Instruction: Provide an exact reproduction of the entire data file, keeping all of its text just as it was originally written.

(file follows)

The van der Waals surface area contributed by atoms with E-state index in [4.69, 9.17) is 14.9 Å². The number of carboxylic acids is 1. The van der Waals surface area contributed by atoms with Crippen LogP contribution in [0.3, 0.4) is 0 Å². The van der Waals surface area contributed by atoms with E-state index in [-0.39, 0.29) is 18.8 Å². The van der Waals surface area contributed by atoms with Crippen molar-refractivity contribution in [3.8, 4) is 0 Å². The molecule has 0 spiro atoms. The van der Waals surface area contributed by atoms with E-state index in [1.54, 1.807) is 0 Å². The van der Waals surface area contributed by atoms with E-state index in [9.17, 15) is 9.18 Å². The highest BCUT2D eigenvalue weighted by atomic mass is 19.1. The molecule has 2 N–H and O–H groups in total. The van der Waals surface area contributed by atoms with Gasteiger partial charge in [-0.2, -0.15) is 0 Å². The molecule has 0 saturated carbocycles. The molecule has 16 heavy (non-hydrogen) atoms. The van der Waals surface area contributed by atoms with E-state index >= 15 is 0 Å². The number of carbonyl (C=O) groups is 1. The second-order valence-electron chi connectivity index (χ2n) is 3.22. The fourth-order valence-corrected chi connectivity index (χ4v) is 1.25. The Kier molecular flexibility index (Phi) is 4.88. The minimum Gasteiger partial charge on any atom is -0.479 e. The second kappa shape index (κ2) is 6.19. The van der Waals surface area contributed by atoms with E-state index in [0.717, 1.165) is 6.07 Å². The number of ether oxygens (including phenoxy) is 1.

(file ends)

The van der Waals surface area contributed by atoms with E-state index in [4.69, 9.17) is 14.9 Å². The number of carboxylic acids is 1. The van der Waals surface area contributed by atoms with Crippen LogP contribution in [0.3, 0.4) is 0 Å². The van der Waals surface area contributed by atoms with E-state index in [-0.39, 0.29) is 18.8 Å². The van der Waals surface area contributed by atoms with Crippen molar-refractivity contribution in [3.8, 4) is 0 Å². The molecule has 0 spiro atoms. The van der Waals surface area contributed by atoms with E-state index in [1.54, 1.807) is 0 Å². The van der Waals surface area contributed by atoms with E-state index in [9.17, 15) is 9.18 Å². The highest BCUT2D eigenvalue weighted by atomic mass is 19.1. The molecule has 2 N–H and O–H groups in total. The van der Waals surface area contributed by atoms with Gasteiger partial charge in [-0.2, -0.15) is 0 Å². The molecule has 0 saturated carbocycles. The molecule has 16 heavy (non-hydrogen) atoms. The van der Waals surface area contributed by atoms with E-state index >= 15 is 0 Å². The number of carbonyl (C=O) groups is 1. The second-order valence-electron chi connectivity index (χ2n) is 3.22. The fourth-order valence-corrected chi connectivity index (χ4v) is 1.25. The Kier molecular flexibility index (Phi) is 4.88. The minimum Gasteiger partial charge on any atom is -0.479 e. The second kappa shape index (κ2) is 6.19. The van der Waals surface area contributed by atoms with E-state index in [0.717, 1.165) is 6.07 Å². The number of ether oxygens (including phenoxy) is 1.